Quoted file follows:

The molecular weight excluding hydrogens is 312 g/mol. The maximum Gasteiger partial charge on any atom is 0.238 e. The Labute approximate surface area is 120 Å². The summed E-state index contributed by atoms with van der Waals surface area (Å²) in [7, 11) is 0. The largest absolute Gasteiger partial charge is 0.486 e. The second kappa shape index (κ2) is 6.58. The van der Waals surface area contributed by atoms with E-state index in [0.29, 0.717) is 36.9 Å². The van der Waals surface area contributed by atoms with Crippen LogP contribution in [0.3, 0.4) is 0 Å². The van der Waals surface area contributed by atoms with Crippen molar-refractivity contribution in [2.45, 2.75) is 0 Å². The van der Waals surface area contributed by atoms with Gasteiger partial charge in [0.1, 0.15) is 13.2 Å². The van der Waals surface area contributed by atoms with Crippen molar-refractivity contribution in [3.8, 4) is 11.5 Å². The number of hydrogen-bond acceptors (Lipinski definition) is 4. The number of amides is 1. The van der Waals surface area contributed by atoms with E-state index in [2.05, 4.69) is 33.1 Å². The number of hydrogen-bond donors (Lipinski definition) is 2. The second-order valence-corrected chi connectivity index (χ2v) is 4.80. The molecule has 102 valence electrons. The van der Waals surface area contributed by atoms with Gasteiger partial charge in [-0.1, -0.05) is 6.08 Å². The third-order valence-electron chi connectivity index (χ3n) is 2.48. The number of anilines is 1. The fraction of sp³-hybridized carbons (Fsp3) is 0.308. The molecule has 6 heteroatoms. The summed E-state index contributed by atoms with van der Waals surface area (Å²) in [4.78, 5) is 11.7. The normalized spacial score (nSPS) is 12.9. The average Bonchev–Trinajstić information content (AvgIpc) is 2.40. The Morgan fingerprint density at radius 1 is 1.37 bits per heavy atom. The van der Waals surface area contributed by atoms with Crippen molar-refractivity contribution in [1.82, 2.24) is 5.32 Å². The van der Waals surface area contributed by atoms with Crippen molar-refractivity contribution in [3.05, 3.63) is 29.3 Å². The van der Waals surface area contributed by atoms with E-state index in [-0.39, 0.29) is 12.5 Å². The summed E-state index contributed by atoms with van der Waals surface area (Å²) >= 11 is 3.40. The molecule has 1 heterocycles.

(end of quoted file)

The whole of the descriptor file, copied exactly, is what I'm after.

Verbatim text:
The molecular weight excluding hydrogens is 312 g/mol. The maximum Gasteiger partial charge on any atom is 0.238 e. The Labute approximate surface area is 120 Å². The summed E-state index contributed by atoms with van der Waals surface area (Å²) in [7, 11) is 0. The largest absolute Gasteiger partial charge is 0.486 e. The second kappa shape index (κ2) is 6.58. The van der Waals surface area contributed by atoms with E-state index in [0.29, 0.717) is 36.9 Å². The van der Waals surface area contributed by atoms with Crippen LogP contribution in [0.3, 0.4) is 0 Å². The van der Waals surface area contributed by atoms with Crippen molar-refractivity contribution in [2.45, 2.75) is 0 Å². The van der Waals surface area contributed by atoms with Gasteiger partial charge in [0.1, 0.15) is 13.2 Å². The van der Waals surface area contributed by atoms with Crippen molar-refractivity contribution in [3.8, 4) is 11.5 Å². The number of hydrogen-bond acceptors (Lipinski definition) is 4. The number of amides is 1. The van der Waals surface area contributed by atoms with E-state index in [2.05, 4.69) is 33.1 Å². The number of hydrogen-bond donors (Lipinski definition) is 2. The second-order valence-corrected chi connectivity index (χ2v) is 4.80. The molecule has 102 valence electrons. The van der Waals surface area contributed by atoms with Gasteiger partial charge in [-0.1, -0.05) is 6.08 Å². The third-order valence-electron chi connectivity index (χ3n) is 2.48. The number of anilines is 1. The fraction of sp³-hybridized carbons (Fsp3) is 0.308. The molecule has 6 heteroatoms. The summed E-state index contributed by atoms with van der Waals surface area (Å²) in [4.78, 5) is 11.7. The normalized spacial score (nSPS) is 12.9. The average Bonchev–Trinajstić information content (AvgIpc) is 2.40. The Morgan fingerprint density at radius 1 is 1.37 bits per heavy atom. The van der Waals surface area contributed by atoms with Crippen molar-refractivity contribution in [1.82, 2.24) is 5.32 Å². The van der Waals surface area contributed by atoms with Crippen molar-refractivity contribution in [3.05, 3.63) is 29.3 Å². The van der Waals surface area contributed by atoms with E-state index in [-0.39, 0.29) is 12.5 Å². The summed E-state index contributed by atoms with van der Waals surface area (Å²) >= 11 is 3.40. The molecule has 1 heterocycles.